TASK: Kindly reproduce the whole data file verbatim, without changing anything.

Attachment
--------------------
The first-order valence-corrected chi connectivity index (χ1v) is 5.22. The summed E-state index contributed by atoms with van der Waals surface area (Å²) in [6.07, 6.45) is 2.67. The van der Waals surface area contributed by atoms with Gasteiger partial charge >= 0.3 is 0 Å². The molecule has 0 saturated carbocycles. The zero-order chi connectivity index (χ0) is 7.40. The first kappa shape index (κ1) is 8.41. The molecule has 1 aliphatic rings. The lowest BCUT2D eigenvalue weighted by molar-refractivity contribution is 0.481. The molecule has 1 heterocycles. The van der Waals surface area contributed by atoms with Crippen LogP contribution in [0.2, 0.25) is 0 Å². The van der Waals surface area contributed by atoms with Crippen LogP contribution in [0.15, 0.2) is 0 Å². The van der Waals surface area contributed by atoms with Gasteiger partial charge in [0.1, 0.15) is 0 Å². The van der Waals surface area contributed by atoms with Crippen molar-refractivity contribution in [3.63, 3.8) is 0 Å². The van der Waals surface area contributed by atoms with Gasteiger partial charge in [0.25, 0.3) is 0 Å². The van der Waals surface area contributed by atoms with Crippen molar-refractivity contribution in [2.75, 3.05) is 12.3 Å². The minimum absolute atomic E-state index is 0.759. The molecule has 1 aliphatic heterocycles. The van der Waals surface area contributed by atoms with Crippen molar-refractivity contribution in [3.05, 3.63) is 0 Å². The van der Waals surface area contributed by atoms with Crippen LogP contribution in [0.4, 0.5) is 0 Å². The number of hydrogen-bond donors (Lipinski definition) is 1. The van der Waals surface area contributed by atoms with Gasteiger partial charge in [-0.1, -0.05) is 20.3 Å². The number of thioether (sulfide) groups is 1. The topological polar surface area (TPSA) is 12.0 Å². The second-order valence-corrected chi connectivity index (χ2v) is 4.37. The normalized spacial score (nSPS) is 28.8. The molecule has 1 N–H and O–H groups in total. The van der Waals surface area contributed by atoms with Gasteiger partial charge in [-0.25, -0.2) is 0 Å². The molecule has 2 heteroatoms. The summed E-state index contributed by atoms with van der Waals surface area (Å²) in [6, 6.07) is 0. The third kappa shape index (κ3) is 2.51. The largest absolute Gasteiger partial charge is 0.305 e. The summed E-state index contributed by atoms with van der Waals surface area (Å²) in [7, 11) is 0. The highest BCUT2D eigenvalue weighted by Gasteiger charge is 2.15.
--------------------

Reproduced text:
The first-order valence-corrected chi connectivity index (χ1v) is 5.22. The summed E-state index contributed by atoms with van der Waals surface area (Å²) in [6.07, 6.45) is 2.67. The van der Waals surface area contributed by atoms with Gasteiger partial charge >= 0.3 is 0 Å². The molecule has 0 saturated carbocycles. The zero-order chi connectivity index (χ0) is 7.40. The first kappa shape index (κ1) is 8.41. The molecule has 1 aliphatic rings. The lowest BCUT2D eigenvalue weighted by molar-refractivity contribution is 0.481. The molecule has 1 heterocycles. The van der Waals surface area contributed by atoms with Crippen LogP contribution in [0.2, 0.25) is 0 Å². The van der Waals surface area contributed by atoms with Crippen LogP contribution in [0.15, 0.2) is 0 Å². The van der Waals surface area contributed by atoms with Gasteiger partial charge in [0.1, 0.15) is 0 Å². The van der Waals surface area contributed by atoms with Crippen molar-refractivity contribution in [3.63, 3.8) is 0 Å². The van der Waals surface area contributed by atoms with Gasteiger partial charge in [0.25, 0.3) is 0 Å². The van der Waals surface area contributed by atoms with Crippen molar-refractivity contribution in [2.75, 3.05) is 12.3 Å². The minimum absolute atomic E-state index is 0.759. The molecule has 1 aliphatic heterocycles. The van der Waals surface area contributed by atoms with Crippen molar-refractivity contribution in [3.05, 3.63) is 0 Å². The van der Waals surface area contributed by atoms with Crippen LogP contribution in [0.4, 0.5) is 0 Å². The number of hydrogen-bond donors (Lipinski definition) is 1. The van der Waals surface area contributed by atoms with Gasteiger partial charge in [-0.1, -0.05) is 20.3 Å². The number of thioether (sulfide) groups is 1. The topological polar surface area (TPSA) is 12.0 Å². The second-order valence-corrected chi connectivity index (χ2v) is 4.37. The normalized spacial score (nSPS) is 28.8. The molecule has 1 N–H and O–H groups in total. The van der Waals surface area contributed by atoms with Gasteiger partial charge in [-0.25, -0.2) is 0 Å². The molecule has 2 heteroatoms. The summed E-state index contributed by atoms with van der Waals surface area (Å²) in [6, 6.07) is 0. The third kappa shape index (κ3) is 2.51. The largest absolute Gasteiger partial charge is 0.305 e. The summed E-state index contributed by atoms with van der Waals surface area (Å²) in [7, 11) is 0. The highest BCUT2D eigenvalue weighted by Gasteiger charge is 2.15.